The new £1 coin is coin is coming. It’s been dubbed as the “most secure coin in the world” by The Treasury – and with its 12-sided, distinctive shape, it does make it pretty difficult to fake. We’ve all been lumbered with a dodgy £1 coin at one time or another, so the introduction of a fancy new one is getting a good reception.
But it comes at a price for payphone businesses who are being warned they have to adapt their equipment in time for the coin’s arrival in 2017.
Failure to do so is basically breaking the law, so there’s not really any room for negotiation. All machines accepting cash, whether it’s in exchange for a rail ticket or a chocolate bar, will have to be updated.
There is going to be a six-month transitional period where businesses will be able to accept both the new and the old coins, but it will later be phased out leaving anyone who hasn’t complied breaking the law.
The Royal Mint has warned businesses they now need to begin training their staff and adapting their equipment in order to deal with the new coin.
Vending machines, payphones, car parking machines, fruit machines, supermarket trolleys, launderette washing machines, and even your lockers at the gym are going to have to be updated or even replaced to comply with the new coin, which could run up an expensive bill for businesses and councils.
In a statement, Adam Lawrence, Chief Executive of The Royal Mint, said: “We are hugely proud of the new 12-sided £1 coin, which has been designed using cutting edge technology at our South Wales site.
“We would encourage business owners to visit the website as soon as possible, to find out how the new £1 coin could affect their business and what steps they need to take to prepare for the launch of the coin in March 2017.”
There’s been the expected lashback of course, but for the majority of us the changeover next March will be a novelty soon forgotten. That is – unless you are a business owner or work in the vending industdry – then it’s a serious matter.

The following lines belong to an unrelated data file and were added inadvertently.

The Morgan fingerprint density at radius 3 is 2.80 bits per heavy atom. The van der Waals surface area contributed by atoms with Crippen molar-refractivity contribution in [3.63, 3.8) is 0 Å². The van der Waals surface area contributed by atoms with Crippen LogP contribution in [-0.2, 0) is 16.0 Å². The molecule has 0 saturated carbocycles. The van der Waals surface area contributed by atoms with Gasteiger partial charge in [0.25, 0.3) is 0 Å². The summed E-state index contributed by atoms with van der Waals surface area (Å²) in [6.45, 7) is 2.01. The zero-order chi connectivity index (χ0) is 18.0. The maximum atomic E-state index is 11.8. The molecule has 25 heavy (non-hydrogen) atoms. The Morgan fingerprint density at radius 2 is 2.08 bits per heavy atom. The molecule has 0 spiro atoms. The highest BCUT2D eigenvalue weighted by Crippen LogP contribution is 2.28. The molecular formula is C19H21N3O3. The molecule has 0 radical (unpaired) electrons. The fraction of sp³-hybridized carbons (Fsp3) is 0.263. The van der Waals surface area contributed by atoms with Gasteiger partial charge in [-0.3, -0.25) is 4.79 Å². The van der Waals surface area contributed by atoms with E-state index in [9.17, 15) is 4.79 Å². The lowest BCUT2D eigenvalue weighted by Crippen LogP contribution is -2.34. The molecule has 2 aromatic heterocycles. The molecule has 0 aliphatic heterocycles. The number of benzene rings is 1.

In case you weren’t aware, there are two broad types of coin-operated machine. Virtually all modern ones use electronic sensors to “validate” a coin with as many as a hundred different checks, including speed past the sensor, diameter and metal content. Depending on the machine, some coins may then be passed to a change hopper, which could struggle with the new pound. Otherwise the job is essentially just a software update, installed in person by an engineer much like the ones we have at PMC Telecom.
Why the new coin is more secure
- 12-sided – its distinctive shape means it stands out by sight and by touch
- Bimetallic – The outer ring is gold coloured (nickel-brass) and the inner ring is silver coloured (nickel-plated alloy).
- Latent image – it has an image like a hologram that changes from a ‘£’ symbol to the number ‘1’ when the coin is seen from different angles.
- Micro-lettering – around the rim on the heads side of the coin tiny lettering reads: ONE POUND. On the tails side you can find the year the coin was produced
- Milled edges – it has grooves on alternate sides.
- Hidden high security feature – an additional security feature is built into the coin to protect it from counterfeiting but details have not been revealed.
PMC Telecom has an Early Bird half price offer where it will cost your business very little to be compliant. We are offering an exclusive package where we will arrange to collect your payphone free of charge, a certified engineer will upgrade the hardware to accept the new £1 coin and ship the unit back to you free of charge (UK Mainland Only).
• Free collection
• Free delivery
• Certified engineers
• Hardware upgrade
• 12 month warranty on work carried out